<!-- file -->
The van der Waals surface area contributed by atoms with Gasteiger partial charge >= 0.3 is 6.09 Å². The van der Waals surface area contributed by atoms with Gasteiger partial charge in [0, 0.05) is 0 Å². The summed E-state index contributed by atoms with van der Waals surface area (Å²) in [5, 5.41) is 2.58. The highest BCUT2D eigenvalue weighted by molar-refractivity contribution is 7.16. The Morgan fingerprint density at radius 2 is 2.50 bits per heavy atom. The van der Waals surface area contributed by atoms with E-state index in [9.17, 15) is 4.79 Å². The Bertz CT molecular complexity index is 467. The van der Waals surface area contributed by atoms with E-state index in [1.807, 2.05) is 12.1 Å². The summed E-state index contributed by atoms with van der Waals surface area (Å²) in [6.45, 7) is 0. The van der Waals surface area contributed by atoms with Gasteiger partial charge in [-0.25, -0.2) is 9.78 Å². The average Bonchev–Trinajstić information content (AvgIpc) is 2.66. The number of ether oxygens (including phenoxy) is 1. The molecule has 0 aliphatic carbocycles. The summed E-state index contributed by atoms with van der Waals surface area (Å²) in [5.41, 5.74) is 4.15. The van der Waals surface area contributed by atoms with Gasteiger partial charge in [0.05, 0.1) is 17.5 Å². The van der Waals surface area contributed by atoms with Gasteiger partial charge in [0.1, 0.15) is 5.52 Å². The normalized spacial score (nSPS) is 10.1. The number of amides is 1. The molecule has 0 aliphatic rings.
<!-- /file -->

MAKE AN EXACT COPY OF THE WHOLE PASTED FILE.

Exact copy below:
The van der Waals surface area contributed by atoms with Gasteiger partial charge >= 0.3 is 6.09 Å². The van der Waals surface area contributed by atoms with Gasteiger partial charge in [0, 0.05) is 0 Å². The summed E-state index contributed by atoms with van der Waals surface area (Å²) in [5, 5.41) is 2.58. The highest BCUT2D eigenvalue weighted by molar-refractivity contribution is 7.16. The Morgan fingerprint density at radius 2 is 2.50 bits per heavy atom. The van der Waals surface area contributed by atoms with E-state index in [9.17, 15) is 4.79 Å². The Bertz CT molecular complexity index is 467. The van der Waals surface area contributed by atoms with E-state index in [1.807, 2.05) is 12.1 Å². The summed E-state index contributed by atoms with van der Waals surface area (Å²) in [6.45, 7) is 0. The van der Waals surface area contributed by atoms with Gasteiger partial charge in [-0.25, -0.2) is 9.78 Å². The average Bonchev–Trinajstić information content (AvgIpc) is 2.66. The number of ether oxygens (including phenoxy) is 1. The molecule has 0 aliphatic carbocycles. The summed E-state index contributed by atoms with van der Waals surface area (Å²) in [5.41, 5.74) is 4.15. The van der Waals surface area contributed by atoms with Gasteiger partial charge in [0.05, 0.1) is 17.5 Å². The van der Waals surface area contributed by atoms with Gasteiger partial charge in [0.1, 0.15) is 5.52 Å². The normalized spacial score (nSPS) is 10.1. The number of amides is 1. The molecule has 0 aliphatic rings.